The global economic giants US and China have been waging trade wars on each other over the past year. Although they seem to have found a compromise, the economic impact of the exchanges was adverse for the global economy. These and other indicators have reached recession levels for over a year, and the global recession has long been overdue.

What can trigger a global recession?

The world’s second biggest economy, China, has been hit by coronavirus (COVID-19). This is a Severe Acute Respiratory Syndrome Coronavirus-2, a new strain that had not previously been identified in humans. As a new virus, no vaccine has been identified as yet and, according to US health experts, it will take at least a year to produce one. COVID-19 has spread from China to over 176 countries in less than 60 days. Over 60 million people have been quarantined in China and over 16 million people have been quarantined in Italy.

The International Energy Agency (IEA) expects global demand for oil to be down 2,5 million barrels per day, highlighting a slowdown in global economic activity. China oil demand went down by 1,8 million barrels a day, year-on-year, in the first quarter of 2020, indicating a major slowdown in Chinese economic activity.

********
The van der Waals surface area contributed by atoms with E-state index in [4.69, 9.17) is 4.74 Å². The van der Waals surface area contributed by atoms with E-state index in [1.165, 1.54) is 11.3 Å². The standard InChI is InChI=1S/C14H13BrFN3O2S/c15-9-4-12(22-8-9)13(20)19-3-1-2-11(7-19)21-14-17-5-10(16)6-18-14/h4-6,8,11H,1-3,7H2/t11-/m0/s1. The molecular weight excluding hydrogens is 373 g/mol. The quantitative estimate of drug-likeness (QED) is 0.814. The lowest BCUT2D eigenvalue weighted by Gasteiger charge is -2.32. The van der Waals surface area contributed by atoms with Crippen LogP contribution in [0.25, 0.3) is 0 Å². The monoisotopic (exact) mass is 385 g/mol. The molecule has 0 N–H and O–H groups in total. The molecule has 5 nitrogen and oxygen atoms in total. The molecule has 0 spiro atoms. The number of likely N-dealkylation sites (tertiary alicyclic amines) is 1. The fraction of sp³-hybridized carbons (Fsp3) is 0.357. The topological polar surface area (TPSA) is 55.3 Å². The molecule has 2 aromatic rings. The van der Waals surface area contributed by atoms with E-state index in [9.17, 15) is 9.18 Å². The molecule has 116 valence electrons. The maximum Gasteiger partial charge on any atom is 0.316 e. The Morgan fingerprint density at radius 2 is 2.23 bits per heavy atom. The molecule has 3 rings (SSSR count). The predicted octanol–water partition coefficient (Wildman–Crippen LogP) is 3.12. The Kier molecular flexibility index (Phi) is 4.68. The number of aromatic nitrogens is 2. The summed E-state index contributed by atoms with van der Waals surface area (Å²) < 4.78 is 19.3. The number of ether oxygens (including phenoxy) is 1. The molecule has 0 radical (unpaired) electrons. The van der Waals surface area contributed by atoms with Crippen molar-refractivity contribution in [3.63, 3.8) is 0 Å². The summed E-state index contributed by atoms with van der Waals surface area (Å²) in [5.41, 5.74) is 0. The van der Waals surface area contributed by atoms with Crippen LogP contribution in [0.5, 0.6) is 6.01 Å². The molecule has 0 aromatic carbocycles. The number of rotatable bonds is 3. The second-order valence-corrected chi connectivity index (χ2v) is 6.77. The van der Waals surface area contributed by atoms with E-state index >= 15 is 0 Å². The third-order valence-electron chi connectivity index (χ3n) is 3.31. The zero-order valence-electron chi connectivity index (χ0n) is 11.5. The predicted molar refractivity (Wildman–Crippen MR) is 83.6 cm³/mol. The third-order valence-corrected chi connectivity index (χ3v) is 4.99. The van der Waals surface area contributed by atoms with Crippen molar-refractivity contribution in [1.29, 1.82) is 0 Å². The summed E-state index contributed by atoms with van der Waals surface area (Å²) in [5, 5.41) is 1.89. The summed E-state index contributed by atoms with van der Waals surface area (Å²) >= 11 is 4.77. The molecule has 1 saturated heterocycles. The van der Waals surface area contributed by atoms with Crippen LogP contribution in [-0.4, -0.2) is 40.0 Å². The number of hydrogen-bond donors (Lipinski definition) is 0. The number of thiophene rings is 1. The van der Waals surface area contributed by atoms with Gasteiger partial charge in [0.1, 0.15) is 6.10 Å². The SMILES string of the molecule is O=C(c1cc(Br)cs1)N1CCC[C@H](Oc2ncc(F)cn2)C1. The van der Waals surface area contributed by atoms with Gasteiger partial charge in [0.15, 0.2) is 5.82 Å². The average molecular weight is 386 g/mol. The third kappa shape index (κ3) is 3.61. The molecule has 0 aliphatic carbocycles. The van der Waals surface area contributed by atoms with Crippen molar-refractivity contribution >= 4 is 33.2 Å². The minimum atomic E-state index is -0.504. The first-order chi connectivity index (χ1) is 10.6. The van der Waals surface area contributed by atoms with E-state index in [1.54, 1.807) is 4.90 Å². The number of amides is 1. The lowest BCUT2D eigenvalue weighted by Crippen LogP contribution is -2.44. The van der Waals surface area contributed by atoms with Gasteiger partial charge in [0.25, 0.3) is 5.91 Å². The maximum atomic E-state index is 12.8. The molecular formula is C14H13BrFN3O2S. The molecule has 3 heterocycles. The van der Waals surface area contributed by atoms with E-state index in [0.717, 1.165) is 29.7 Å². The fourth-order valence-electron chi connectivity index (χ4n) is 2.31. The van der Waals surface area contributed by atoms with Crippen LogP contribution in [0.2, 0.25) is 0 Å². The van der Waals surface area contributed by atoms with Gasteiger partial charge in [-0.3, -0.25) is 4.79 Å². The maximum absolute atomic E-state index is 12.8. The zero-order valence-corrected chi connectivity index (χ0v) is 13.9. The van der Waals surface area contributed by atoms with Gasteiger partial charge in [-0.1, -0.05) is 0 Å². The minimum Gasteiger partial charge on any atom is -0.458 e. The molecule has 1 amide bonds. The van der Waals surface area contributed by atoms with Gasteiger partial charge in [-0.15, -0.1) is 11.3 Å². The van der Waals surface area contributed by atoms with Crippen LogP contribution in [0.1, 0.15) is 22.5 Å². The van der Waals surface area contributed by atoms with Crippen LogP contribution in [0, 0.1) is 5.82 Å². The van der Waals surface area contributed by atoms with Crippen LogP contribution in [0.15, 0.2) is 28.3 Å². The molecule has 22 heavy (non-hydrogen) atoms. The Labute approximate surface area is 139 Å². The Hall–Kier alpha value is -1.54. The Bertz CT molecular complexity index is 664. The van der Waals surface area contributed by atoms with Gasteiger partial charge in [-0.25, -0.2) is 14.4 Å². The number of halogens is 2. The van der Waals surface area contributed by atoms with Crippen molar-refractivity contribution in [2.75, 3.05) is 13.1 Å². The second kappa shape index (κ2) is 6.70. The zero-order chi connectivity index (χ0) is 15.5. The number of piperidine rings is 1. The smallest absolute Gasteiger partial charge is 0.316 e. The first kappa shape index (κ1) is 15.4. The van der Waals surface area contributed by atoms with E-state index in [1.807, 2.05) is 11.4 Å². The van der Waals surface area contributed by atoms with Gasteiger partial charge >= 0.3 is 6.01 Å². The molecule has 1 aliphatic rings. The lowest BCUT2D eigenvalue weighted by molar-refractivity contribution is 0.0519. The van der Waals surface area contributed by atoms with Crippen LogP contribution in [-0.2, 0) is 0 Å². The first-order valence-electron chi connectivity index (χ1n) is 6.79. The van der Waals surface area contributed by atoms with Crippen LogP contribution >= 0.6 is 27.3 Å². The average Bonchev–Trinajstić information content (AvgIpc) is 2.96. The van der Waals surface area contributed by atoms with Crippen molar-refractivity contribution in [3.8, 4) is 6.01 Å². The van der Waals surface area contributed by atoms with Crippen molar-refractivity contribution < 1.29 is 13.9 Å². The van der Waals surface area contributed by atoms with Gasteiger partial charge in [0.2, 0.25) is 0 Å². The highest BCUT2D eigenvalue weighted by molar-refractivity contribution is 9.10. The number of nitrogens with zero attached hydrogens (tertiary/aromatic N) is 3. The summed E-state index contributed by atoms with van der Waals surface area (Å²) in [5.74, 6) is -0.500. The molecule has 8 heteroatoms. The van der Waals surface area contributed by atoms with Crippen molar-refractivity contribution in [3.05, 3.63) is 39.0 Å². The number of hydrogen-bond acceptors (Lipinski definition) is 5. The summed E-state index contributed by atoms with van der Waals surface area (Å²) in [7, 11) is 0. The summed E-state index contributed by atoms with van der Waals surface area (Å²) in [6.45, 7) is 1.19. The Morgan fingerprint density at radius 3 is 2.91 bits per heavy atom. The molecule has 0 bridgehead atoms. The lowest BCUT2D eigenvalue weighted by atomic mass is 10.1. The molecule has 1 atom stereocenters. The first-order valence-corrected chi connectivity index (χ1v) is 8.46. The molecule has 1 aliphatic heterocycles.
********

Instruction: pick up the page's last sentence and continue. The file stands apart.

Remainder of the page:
Most economic activities have been suspended or banned in China, Italy and across the world. The US and China control close to 40% of the world’s economy and the two countries’ trading activity is also the highest in the world. Any adverse or positive economic activity in these two countries is set to have a ripple effect on the global economy.

Africa’s response to past recessions

Africa has its own challenges, which include having the lowest human capital development in the world, inadequate public infrastructure, poor governance, and energy and water problems. Over the past century, Africa has become interlinked with the world economies as developments in technology and transportation have made it easier for the movement of people, goods and services. Any negative economic activity on the global scale is sure to make Africa as a continent feel the effects as well.

Historically, statistics indicate the inability of the African continent to buffer itself against such a phenomenon.

Historically, statistics indicate the inability of the African continent to buffer itself against such a phenomenon. In the 1981-1982 recession and the 1991-1992 recession, sub-Saharan Africa’s Gross Domestic Product (GDP) was -0,2% and almost -2% respectively. Sub-Saharan Africa was not excessively affected by the 2008-2009 recession as its GDP dropped, but still remained in the positive at over 3%.